Breast Cancer Awareness
breast cancer


BREAST CANCER is a disease that occurs when cancer (malignant) cells develop in the breast tissue. These damaged cells can spread, and invade other areas, but with early detection and treatment it can be survived.




Nipple tenderness

A lumps or thickening in or near the breast or underarm

A change in skin texture or enlargement of pores in the skin of the breast like that of an orange peel

A change in the size or shape of the breast

Dimpling of the breast

Swelling of the breast

Shrinkage of the breast

Spontaneous asymmetry of the breasts

Nipple is turned slightly inward or inverted

Skin of the breast, areola, or nipple is scaly, red, or swollen.


Prevention Tips


  • Eat organic
  • Take vitamin D
  • Exercise
  • Reduce stress
  • Avoid toxins!
  • Get sleep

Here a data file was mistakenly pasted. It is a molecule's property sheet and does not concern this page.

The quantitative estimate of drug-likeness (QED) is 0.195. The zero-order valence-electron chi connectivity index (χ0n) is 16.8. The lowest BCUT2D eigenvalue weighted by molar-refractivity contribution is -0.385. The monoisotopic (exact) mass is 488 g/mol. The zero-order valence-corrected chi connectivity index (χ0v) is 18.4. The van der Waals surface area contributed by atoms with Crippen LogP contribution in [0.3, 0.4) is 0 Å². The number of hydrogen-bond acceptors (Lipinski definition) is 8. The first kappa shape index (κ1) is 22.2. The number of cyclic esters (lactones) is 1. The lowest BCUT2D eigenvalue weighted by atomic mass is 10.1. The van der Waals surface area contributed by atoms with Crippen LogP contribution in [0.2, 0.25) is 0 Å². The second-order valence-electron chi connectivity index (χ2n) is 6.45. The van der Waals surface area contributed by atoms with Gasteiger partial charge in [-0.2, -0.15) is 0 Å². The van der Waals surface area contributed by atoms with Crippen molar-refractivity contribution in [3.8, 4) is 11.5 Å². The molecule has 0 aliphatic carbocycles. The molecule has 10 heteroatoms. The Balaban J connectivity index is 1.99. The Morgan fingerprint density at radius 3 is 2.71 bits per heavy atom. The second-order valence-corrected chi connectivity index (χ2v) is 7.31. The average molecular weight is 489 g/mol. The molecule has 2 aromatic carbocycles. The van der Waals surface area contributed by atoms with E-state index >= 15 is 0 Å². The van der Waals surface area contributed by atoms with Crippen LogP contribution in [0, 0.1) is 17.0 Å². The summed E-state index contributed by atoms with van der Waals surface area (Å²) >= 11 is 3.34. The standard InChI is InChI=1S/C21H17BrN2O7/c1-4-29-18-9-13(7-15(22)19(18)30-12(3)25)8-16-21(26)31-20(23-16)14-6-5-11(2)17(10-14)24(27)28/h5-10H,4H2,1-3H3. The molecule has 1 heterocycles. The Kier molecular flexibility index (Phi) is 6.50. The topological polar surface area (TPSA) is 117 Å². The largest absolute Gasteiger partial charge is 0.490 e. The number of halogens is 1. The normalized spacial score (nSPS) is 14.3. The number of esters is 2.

M: If I find a lump in my breast, I have cancer.

80% of lumps in women's breasts are caused by benign (noncancerous) changes, cysts, or other conditions.


M: Only women with a family history of breast cancer are at risk.

70% of women diagnosed with breast cancer have no identifiable risk factors for the disease.


M: I'm too young to get breast cancer.

25% of women with breast cancer are younger than 50 years old.


M: Wearing an underwire bra increases my risk of getting breast cancer.

National Cancer Institute and the ACS have refuted the claim that non-bra-wearers get breast cancer loss often.


M: Men cannot get breast cancer.

Each year, it is estimated that approximately 1,700 men will be diagnosed with breast cancer 450 will die.


M: Wearing antiperspirant increases my risk of getting breast cancer.

The National Cancer Institute is not aware of any conclusive evidence linking the use of underarm antiperspirants or deodorants and the subsequent development or breast cancer.


M: A mammogram can cause breast cancer to spread.

Radiation doses are regulated by the FDA and are fairly low; equivalent to the amount the average person receives from naturally occurring sources over three months.